The participating attorneys general, all Democrats, are from California, Delaware, District of Columbia, Illinois, Iowa, Maryland, Massachusetts, Minnesota, New Jersey, New Mexico, New York, North Carolina, Oregon, Pennsylvania, Rhode Island, Vermont, Virginia, and Washington. The lawsuit was filed in the U.S. District Court for the Western District of Washington. Catherine Garcia
The European Union has opened a case challenging the Trump administration's steel and aluminum tariffs at the World Trade Organization (WTO). The tariffs went into effect Friday morning over the protests of U.S. allies in Europe as well as Canada and Mexico, and European Trade Commissioner Cecilia Malmstrom initiated the case immediately thereafter.
"We are not in a trade war, but we are in a very difficult situation caused by the United States," Malmstrom said. "I would not use the term 'trade war,' because it has a psychological effect," she continued, but the "U.S. is playing a dangerous game here. [For the EU] not responding will be the same as accepting these tariffs, which we consider illegal under WTO rules."
Malmstrom cast the Trump administration and China, which is the subject of a separate WTO case brought by the EU, as threats to the global market. "If players in the world do not stick to the rule book, the system might collapse," she said. In addition to the case, the EU plans to levy retaliatory tariffs against America.
A lawyer for former Apprentice contestant Summer Zervos, who has accused President Trump of sexual assault and is suing him for defamation, said on Wednesday she has issued subpoenas to the company that owns archives of The Apprentice and the Beverly Hills Hotel, where Zervos says she was groped by Trump in 2007.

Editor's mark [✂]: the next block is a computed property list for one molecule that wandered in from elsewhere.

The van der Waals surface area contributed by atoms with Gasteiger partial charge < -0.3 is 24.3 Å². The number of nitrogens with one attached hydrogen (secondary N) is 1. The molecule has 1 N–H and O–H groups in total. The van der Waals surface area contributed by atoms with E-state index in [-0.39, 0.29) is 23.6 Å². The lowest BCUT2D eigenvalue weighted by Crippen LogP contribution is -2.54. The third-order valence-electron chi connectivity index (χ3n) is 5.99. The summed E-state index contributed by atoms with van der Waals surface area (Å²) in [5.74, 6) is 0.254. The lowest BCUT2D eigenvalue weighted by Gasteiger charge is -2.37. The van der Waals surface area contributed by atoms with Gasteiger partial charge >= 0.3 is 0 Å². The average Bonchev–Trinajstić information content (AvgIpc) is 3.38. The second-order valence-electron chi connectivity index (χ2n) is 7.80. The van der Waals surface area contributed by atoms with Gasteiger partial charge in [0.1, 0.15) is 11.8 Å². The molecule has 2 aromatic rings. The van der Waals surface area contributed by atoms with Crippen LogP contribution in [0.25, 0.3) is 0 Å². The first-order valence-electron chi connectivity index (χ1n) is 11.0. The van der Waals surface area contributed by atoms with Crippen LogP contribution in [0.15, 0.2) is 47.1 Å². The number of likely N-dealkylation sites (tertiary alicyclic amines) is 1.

"We're gathering evidence that we believe will prove that the defendant lied when he falsely denigrated Ms. Zervos and when he denied sexually assaulting her," attorney Mariann Wang told The New York Times. Wang said Metro-Goldwyn-Mayer has been asked to hand over any documents, video, or audio featuring Zervos or Trump talking about Zervos, as well as any recording where Trump can be heard discussing women "in any sexual or inappropriate manner." The subpoena for the Beverly Hills Hotel seeks records from any of Trump's stays from 2005 to 2009, as well as documents related to his bodyguard Keith Schiller, his assistant Rhona Graff, or Zervos.
Zervos came forward with her accusations during Trump's 2016 presidential campaign. He denied the allegations and called her a liar, which resulted in Zervos filing a defamation lawsuit last year. In March, over the objections of Trump's lawyers, a judge in New York ruled her suit could proceed. Catherine Garcia
Actress Ashley Judd filed a lawsuit Monday in Los Angeles County against Harvey Weinstein, accusing the disgraced former producer of sexual harassment, defamation, and retaliation.
In her lawsuit, Judd says Weinstein invited her to a breakfast meeting at a Beverly Hills hotel room about 20 years ago, and greeted her in only a bathrobe. He asked her for a massage and to watch him shower, the suit claims, and when she refused, he told Peter Jackson, the director of the Lord of the Rings movies, that Judd was a "nightmare to work with" and needed to be avoided "at all costs." Late last year, Jackson told a New Zealand media outlet that this conversation took place.
A spokesman for Weinstein denied the allegations and claimed Weinstein "championed her work" and approved Judd for casting in two of his movies, 2002's Frida and 2009's Crossing Over. Judd first came forward with the allegations against Weinstein last year, when she spoke with The New York Times. Catherine Garcia